When Shaun Hendy offered me the chance to write a blog for this project, I jumped at the opportunity. I have been working for interesting and innovative organisations who trade in knowledge for over 10 years, and before that I was a patent examiner – so the opportunity to explore innovation from a different angle, with interesting data from Figure.NZ seemed like a cool thing to do.
The thing that I didn’t expect was unexpected knowledge. Figure.NZ have an interesting collection of graphs, and drilling through the stuff that came up in my searches, I happened across some very interesting facts about the innovation space that surprised me, and challenged my assumptions. This is a bit of a rambling journey where I have grouped my discoveries into three main areas – Wellington and the tech sector, girls and knowledge, and (to keep it totally on topic) innovation in NZ.
Wellington and the tech sector
I have been living and working in the Wellington Region for the last 25 years, and I think it’s a pretty great place to be.
So when I came across this graph, representing the percentage of the population employed in the tech sector last year, I felt a sense of pride. We have the largest percentage of people working in ICT compared to all other regions – INCLUDING AUCKLAND!
At Viclink we often deal in the high tech manufacturing space, which is also represented in this graph, and it’s interesting to note what a small percentage of the Wellington population is employed here.
So why is this interesting?
Despite only 5.6% of people in the Wellington region working in the tech sector, it provides 9.8% of the GDP of the Wellington region, as shown below. That’s almost double – a pretty productive sector. Further – even though only 0.9% of the population is employed in the high tech manufacturing sector, it was accountable for 5.7% of the exports from the Wellington region. That is quite significant, and tells me that we are doing things here that the world wants. Our companies might be little, or we might be doing only a few things, but they are having significant impact.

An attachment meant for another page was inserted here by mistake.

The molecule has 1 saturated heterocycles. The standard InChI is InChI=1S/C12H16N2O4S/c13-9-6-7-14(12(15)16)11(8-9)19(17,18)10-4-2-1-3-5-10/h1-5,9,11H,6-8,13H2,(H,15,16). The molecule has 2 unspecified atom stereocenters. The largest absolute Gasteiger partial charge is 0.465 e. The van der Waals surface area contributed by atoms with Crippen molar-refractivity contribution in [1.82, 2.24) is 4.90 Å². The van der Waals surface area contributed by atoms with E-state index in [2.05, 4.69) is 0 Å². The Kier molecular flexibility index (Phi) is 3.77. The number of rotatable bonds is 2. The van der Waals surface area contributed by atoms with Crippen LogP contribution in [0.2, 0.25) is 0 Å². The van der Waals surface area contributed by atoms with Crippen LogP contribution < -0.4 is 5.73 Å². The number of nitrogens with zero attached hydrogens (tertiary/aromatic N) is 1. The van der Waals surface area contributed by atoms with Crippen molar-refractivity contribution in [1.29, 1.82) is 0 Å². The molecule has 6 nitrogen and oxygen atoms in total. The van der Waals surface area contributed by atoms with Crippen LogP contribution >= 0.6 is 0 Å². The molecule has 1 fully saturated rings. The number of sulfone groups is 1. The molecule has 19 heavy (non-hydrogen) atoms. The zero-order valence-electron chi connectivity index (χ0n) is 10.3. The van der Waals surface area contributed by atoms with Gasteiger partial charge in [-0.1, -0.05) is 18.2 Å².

What is even better is knowing that the high tech manufacturing sector is set to grow. Substantial effort is being put in by local councils and government bodies to support the growth in this area. Viclink has some exciting startups and partnerships being formed. One of these is a deal between researchers at Victoria University and Milestone Science and Technology Ltd, based in China, which will see the creation of three new companies including one in Lower Hutt to develop and manufacture HTS products using components sourced from other New Zealand companies. If we continue to maintain this approach to our new partnerships, startups and projects in this space, we can achieve some pretty amazing things
Girls and knowledge
Whilst my personal background and qualifications are in commerce and biotechnology, I have largely been working with teams in the physics, maths and engineering spaces since 2005, most recently in a university context. These areas of science are typically male dominated. With communications part of my role it meant ensuring that the amazing female researchers who were working in that space got plenty of airtime.
So the graph below came as quite a surprise to me. It clearly demonstrated that in New Zealand the boys are substantially outnumbered by the girls at a ratio of almost 3:2. Digging a little deeper into the data, this ratio has been pretty steady between 2007 and 2013.
The prevailing view in many science subjects is that the number of girls were dropping off at PhD level, and in general this is not true either. The graphs below show that yes, it was indeed true that girls outnumber boys at undergraduate level. However even at PhD level there are more women enrolled overall than men.
What does differ is the field of study males and females are choosing, as shown below.
Women are shying away from anything to do with technology, computer science, engineering, etc. This is reflected in the lack of gender diversity in tech startups and other related fields, and this lack of diversity gets a lot of media coverage. I see this annually with only about 20% of the participants of our annual Victoria Entrepreneur Bootcamp being female, and very few of those being from a technology background. Instead these women have usually studied subjects such as biology, health, design, or commerce.